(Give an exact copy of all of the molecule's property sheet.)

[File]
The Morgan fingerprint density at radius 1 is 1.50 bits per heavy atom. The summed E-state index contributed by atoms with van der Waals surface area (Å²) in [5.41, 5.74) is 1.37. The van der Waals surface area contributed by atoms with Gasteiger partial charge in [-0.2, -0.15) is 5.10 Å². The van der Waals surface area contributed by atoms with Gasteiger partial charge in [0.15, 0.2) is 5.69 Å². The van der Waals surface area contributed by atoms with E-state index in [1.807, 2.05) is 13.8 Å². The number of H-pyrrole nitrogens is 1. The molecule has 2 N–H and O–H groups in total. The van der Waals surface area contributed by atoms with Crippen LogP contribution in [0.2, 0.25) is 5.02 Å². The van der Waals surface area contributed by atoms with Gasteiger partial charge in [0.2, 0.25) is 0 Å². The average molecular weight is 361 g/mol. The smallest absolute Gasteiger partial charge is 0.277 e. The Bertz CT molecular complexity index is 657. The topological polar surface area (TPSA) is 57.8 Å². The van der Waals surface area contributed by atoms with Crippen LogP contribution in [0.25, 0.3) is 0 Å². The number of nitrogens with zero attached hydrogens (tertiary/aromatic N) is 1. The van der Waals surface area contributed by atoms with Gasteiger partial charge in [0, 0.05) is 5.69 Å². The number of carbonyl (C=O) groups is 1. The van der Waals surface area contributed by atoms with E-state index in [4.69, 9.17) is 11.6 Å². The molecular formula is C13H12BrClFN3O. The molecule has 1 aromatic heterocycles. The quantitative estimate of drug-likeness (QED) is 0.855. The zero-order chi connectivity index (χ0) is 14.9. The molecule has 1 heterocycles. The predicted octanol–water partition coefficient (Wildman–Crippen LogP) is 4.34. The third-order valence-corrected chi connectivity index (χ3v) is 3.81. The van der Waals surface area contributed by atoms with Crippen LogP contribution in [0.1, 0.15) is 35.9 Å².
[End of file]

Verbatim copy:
The Morgan fingerprint density at radius 1 is 1.50 bits per heavy atom. The summed E-state index contributed by atoms with van der Waals surface area (Å²) in [5.41, 5.74) is 1.37. The van der Waals surface area contributed by atoms with Gasteiger partial charge in [-0.2, -0.15) is 5.10 Å². The van der Waals surface area contributed by atoms with Gasteiger partial charge in [0.15, 0.2) is 5.69 Å². The van der Waals surface area contributed by atoms with E-state index in [1.807, 2.05) is 13.8 Å². The number of H-pyrrole nitrogens is 1. The molecule has 2 N–H and O–H groups in total. The van der Waals surface area contributed by atoms with Crippen LogP contribution in [0.2, 0.25) is 5.02 Å². The van der Waals surface area contributed by atoms with Gasteiger partial charge in [0.2, 0.25) is 0 Å². The average molecular weight is 361 g/mol. The smallest absolute Gasteiger partial charge is 0.277 e. The Bertz CT molecular complexity index is 657. The topological polar surface area (TPSA) is 57.8 Å². The van der Waals surface area contributed by atoms with Crippen LogP contribution in [0.25, 0.3) is 0 Å². The number of nitrogens with zero attached hydrogens (tertiary/aromatic N) is 1. The van der Waals surface area contributed by atoms with Gasteiger partial charge in [0, 0.05) is 5.69 Å². The number of carbonyl (C=O) groups is 1. The van der Waals surface area contributed by atoms with E-state index in [4.69, 9.17) is 11.6 Å². The molecular formula is C13H12BrClFN3O. The molecule has 1 aromatic heterocycles. The quantitative estimate of drug-likeness (QED) is 0.855. The zero-order chi connectivity index (χ0) is 14.9. The molecule has 1 heterocycles. The predicted octanol–water partition coefficient (Wildman–Crippen LogP) is 4.34. The third-order valence-corrected chi connectivity index (χ3v) is 3.81. The van der Waals surface area contributed by atoms with Crippen LogP contribution in [0.1, 0.15) is 35.9 Å².